Back in the 80s I ended up refusing to take letters home addresses to Mrs (my surname) as I wasn't raised by my mum and dad so the Mrs of the house had a different surname, I made such a nuisance It was explained why by the secretary and head many times why they genetically sent letters to Mrs child's surname. One day my exhasperated teacher Mrs F handed me a letter, and it was addressed to parents and guardians. I didn't complain for me really I went to school with kids in care/foster and had taken action when I'd seen Tony B cry in the cloakroom, he lived with his grandparents, his parents had died. He didn't need to tell me why it was the first time I just knew why. It hurts like fuck to be a kid without a mum or dad and have teachers constantly tell you or ask you take take letters home to mummy and daddy. It's was a constant othering and heartbreak. Im proud enough of that action to tell people about now more than 30years later and the fact I started it in my school Ill take credit for it being standard now. If you were raised in a 2 parent or even 1 parent home you don't know the feeling. And if it stopped another little kid crying in the cloackroom clutching a letter they couldn't deliver to mummy or daddy no matter how much they wanted to. I don't care.

ParadiseIsland Sat 13-Mar-21 10:54:18

Sorry but apart from the first line, I can’t see the issue.

A partner vs husband/wife has nothing to do with gender but the recognition that you might be a couple wo being married.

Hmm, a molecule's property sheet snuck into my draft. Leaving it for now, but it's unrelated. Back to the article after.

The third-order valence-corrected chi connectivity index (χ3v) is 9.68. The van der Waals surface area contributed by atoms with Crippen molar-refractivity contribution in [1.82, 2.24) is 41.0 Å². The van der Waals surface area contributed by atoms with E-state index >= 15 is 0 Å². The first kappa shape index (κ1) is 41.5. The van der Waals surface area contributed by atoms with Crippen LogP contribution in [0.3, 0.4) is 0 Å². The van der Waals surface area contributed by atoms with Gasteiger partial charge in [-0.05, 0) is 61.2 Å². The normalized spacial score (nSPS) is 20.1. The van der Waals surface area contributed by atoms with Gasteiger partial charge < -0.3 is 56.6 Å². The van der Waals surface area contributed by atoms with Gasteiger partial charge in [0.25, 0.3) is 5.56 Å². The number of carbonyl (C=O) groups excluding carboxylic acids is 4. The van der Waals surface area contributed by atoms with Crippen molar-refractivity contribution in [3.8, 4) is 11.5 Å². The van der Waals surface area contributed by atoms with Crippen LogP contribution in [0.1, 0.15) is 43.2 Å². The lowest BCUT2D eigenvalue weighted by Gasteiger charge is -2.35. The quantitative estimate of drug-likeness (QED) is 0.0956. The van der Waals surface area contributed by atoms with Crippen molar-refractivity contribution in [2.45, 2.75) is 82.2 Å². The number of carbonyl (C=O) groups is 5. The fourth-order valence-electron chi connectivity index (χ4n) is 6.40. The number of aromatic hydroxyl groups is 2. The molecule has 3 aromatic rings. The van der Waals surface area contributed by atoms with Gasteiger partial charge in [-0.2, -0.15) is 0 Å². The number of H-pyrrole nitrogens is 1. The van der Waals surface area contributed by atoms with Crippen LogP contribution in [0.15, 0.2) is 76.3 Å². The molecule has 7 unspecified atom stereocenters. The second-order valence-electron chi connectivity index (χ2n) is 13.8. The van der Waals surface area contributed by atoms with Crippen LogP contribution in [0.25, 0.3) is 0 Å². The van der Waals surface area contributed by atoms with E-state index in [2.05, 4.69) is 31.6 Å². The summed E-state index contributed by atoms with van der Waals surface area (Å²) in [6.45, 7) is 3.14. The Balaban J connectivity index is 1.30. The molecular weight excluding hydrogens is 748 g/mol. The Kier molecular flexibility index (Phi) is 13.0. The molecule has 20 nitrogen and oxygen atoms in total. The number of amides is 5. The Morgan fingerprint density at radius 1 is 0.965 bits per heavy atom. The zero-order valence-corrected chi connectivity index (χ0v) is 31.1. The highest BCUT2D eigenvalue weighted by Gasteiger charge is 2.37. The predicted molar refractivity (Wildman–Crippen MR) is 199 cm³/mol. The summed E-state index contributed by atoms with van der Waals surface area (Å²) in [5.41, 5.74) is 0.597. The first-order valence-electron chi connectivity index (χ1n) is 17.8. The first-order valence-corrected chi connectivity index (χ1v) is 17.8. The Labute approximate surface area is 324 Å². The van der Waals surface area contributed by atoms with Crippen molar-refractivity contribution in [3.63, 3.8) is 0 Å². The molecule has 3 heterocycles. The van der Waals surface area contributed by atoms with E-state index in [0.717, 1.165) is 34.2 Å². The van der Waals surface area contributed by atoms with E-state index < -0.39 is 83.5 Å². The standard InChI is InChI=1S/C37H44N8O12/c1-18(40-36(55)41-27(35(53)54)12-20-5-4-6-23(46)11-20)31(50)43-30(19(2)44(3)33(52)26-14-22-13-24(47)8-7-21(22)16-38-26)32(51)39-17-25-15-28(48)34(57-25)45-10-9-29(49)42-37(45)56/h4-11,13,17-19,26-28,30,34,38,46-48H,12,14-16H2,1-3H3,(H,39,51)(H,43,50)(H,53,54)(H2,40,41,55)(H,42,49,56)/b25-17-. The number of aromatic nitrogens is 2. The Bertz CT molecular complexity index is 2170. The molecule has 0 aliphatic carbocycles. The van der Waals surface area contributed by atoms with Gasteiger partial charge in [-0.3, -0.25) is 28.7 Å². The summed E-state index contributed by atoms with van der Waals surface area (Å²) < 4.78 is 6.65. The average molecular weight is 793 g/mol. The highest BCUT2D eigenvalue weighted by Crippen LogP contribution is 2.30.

Some people will be orphans/in care so guardian is more appropriate (and can be found in all the school’s doc at my dcs school)

Etc...

Biscuitsanddoombar Sat 13-Mar-21 10:57:45

My letters from school were addressed to “dear parent/guardian” I assume it’s just easier when doing a mass mailing to all parents. There are so many things to be pissed off about but I don’t see this as a problem

Imnobody4 Sat 13-Mar-21 11:00:14

I think the reaction is a bit OTT. I've been doing this for decades. The crunch is when people are being banned from using sex specific words at all . For example if I know someone I'll refer to husband or wife or partner or mother or grandad. But if don't know them I'll choose neutral terms.
It's the fact that staff have asked for guidance that bothers me. Is it that they're being subjected to nitpicking criticism and denunctiation from some quarters.

highame Sat 13-Mar-21 11:50:46

I think if Stonewall are involved then my automatic reaction is a lip curl but over the years neutral terms have been introduced that really do make sense. Parent seems perfectly reasonable and in various settings works really well but this doesn't mean words like mother and father etc dissappear, it depends on context.

I remember starting to be used and it didn't take long to adjust though lots of people did and still do use terms like wife and husband. No one is offended, it shows the variety of our relationships.

Now if they were telling me the word mother no longer existed then I would tell you where to sling your hook!